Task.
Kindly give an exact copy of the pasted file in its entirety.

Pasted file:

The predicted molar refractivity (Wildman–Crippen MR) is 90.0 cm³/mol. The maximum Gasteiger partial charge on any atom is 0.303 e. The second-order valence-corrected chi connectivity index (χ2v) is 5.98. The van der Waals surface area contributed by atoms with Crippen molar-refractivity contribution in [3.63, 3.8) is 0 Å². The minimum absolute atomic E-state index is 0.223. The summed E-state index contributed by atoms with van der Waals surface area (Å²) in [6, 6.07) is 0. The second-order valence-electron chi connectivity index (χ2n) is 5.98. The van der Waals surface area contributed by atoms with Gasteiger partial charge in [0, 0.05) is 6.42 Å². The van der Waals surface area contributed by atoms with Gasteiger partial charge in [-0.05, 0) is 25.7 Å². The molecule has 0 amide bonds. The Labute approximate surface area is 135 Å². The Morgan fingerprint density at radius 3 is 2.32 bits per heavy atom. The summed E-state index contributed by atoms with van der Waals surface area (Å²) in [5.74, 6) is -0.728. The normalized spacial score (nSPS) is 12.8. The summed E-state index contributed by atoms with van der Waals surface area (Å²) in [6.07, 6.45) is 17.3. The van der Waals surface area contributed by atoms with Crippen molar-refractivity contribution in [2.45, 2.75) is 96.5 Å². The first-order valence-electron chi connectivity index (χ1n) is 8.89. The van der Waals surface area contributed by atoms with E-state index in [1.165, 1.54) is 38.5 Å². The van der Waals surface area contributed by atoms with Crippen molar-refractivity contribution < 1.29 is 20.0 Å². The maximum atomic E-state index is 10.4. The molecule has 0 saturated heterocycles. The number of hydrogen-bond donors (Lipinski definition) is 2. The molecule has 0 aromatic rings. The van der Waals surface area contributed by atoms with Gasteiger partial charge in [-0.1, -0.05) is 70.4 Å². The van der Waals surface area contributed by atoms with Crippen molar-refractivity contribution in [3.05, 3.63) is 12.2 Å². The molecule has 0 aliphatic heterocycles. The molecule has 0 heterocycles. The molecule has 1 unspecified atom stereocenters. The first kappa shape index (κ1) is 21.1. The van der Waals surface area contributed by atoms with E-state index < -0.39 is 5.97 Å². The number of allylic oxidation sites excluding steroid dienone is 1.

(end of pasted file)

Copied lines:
The predicted molar refractivity (Wildman–Crippen MR) is 90.0 cm³/mol. The maximum Gasteiger partial charge on any atom is 0.303 e. The second-order valence-corrected chi connectivity index (χ2v) is 5.98. The van der Waals surface area contributed by atoms with Crippen molar-refractivity contribution in [3.63, 3.8) is 0 Å². The minimum absolute atomic E-state index is 0.223. The summed E-state index contributed by atoms with van der Waals surface area (Å²) in [6, 6.07) is 0. The second-order valence-electron chi connectivity index (χ2n) is 5.98. The van der Waals surface area contributed by atoms with Gasteiger partial charge in [0, 0.05) is 6.42 Å². The van der Waals surface area contributed by atoms with Gasteiger partial charge in [-0.05, 0) is 25.7 Å². The molecule has 0 amide bonds. The Labute approximate surface area is 135 Å². The Morgan fingerprint density at radius 3 is 2.32 bits per heavy atom. The summed E-state index contributed by atoms with van der Waals surface area (Å²) in [5.74, 6) is -0.728. The normalized spacial score (nSPS) is 12.8. The summed E-state index contributed by atoms with van der Waals surface area (Å²) in [6.07, 6.45) is 17.3. The van der Waals surface area contributed by atoms with Crippen molar-refractivity contribution in [2.45, 2.75) is 96.5 Å². The first-order valence-electron chi connectivity index (χ1n) is 8.89. The van der Waals surface area contributed by atoms with E-state index in [1.165, 1.54) is 38.5 Å². The van der Waals surface area contributed by atoms with Crippen molar-refractivity contribution < 1.29 is 20.0 Å². The maximum atomic E-state index is 10.4. The molecule has 0 saturated heterocycles. The number of hydrogen-bond donors (Lipinski definition) is 2. The molecule has 0 aromatic rings. The van der Waals surface area contributed by atoms with Gasteiger partial charge in [-0.1, -0.05) is 70.4 Å². The van der Waals surface area contributed by atoms with Crippen molar-refractivity contribution in [3.05, 3.63) is 12.2 Å². The molecule has 0 aliphatic heterocycles. The molecule has 0 heterocycles. The molecule has 1 unspecified atom stereocenters. The first kappa shape index (κ1) is 21.1. The van der Waals surface area contributed by atoms with E-state index < -0.39 is 5.97 Å². The number of allylic oxidation sites excluding steroid dienone is 1.